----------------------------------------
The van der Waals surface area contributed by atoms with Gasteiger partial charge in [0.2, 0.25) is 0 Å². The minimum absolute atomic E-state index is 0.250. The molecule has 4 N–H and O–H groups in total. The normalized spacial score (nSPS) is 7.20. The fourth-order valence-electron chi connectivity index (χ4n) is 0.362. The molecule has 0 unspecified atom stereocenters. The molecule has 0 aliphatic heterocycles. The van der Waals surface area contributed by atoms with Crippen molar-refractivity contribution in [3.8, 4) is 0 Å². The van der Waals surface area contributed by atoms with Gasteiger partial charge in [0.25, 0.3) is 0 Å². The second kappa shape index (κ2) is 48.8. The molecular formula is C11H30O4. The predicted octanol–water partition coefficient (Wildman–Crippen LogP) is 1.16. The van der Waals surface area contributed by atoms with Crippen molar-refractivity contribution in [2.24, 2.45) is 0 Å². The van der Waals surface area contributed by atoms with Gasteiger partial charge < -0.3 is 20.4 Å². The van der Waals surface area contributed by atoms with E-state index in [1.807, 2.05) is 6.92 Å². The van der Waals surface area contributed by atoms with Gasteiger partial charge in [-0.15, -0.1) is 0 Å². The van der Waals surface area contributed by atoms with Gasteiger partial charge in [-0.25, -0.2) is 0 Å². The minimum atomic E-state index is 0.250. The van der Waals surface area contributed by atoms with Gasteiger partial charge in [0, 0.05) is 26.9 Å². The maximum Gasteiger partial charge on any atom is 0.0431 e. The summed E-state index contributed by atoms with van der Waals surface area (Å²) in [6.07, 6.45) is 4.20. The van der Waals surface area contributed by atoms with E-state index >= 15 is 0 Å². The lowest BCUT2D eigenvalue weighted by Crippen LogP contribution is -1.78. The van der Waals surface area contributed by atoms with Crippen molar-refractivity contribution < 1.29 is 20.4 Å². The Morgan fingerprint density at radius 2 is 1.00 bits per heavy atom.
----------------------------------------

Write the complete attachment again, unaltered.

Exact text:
The van der Waals surface area contributed by atoms with Gasteiger partial charge in [0.2, 0.25) is 0 Å². The minimum absolute atomic E-state index is 0.250. The molecule has 4 N–H and O–H groups in total. The normalized spacial score (nSPS) is 7.20. The fourth-order valence-electron chi connectivity index (χ4n) is 0.362. The molecule has 0 unspecified atom stereocenters. The molecule has 0 aliphatic heterocycles. The van der Waals surface area contributed by atoms with Crippen molar-refractivity contribution in [3.8, 4) is 0 Å². The van der Waals surface area contributed by atoms with Gasteiger partial charge in [0.25, 0.3) is 0 Å². The second kappa shape index (κ2) is 48.8. The molecular formula is C11H30O4. The predicted octanol–water partition coefficient (Wildman–Crippen LogP) is 1.16. The van der Waals surface area contributed by atoms with Crippen molar-refractivity contribution in [2.24, 2.45) is 0 Å². The van der Waals surface area contributed by atoms with Gasteiger partial charge < -0.3 is 20.4 Å². The van der Waals surface area contributed by atoms with E-state index in [1.807, 2.05) is 6.92 Å². The van der Waals surface area contributed by atoms with Gasteiger partial charge in [-0.15, -0.1) is 0 Å². The van der Waals surface area contributed by atoms with Gasteiger partial charge in [-0.25, -0.2) is 0 Å². The minimum atomic E-state index is 0.250. The van der Waals surface area contributed by atoms with Gasteiger partial charge in [0, 0.05) is 26.9 Å². The maximum Gasteiger partial charge on any atom is 0.0431 e. The summed E-state index contributed by atoms with van der Waals surface area (Å²) in [6.07, 6.45) is 4.20. The van der Waals surface area contributed by atoms with E-state index >= 15 is 0 Å². The lowest BCUT2D eigenvalue weighted by Crippen LogP contribution is -1.78. The van der Waals surface area contributed by atoms with Crippen molar-refractivity contribution < 1.29 is 20.4 Å². The Morgan fingerprint density at radius 2 is 1.00 bits per heavy atom.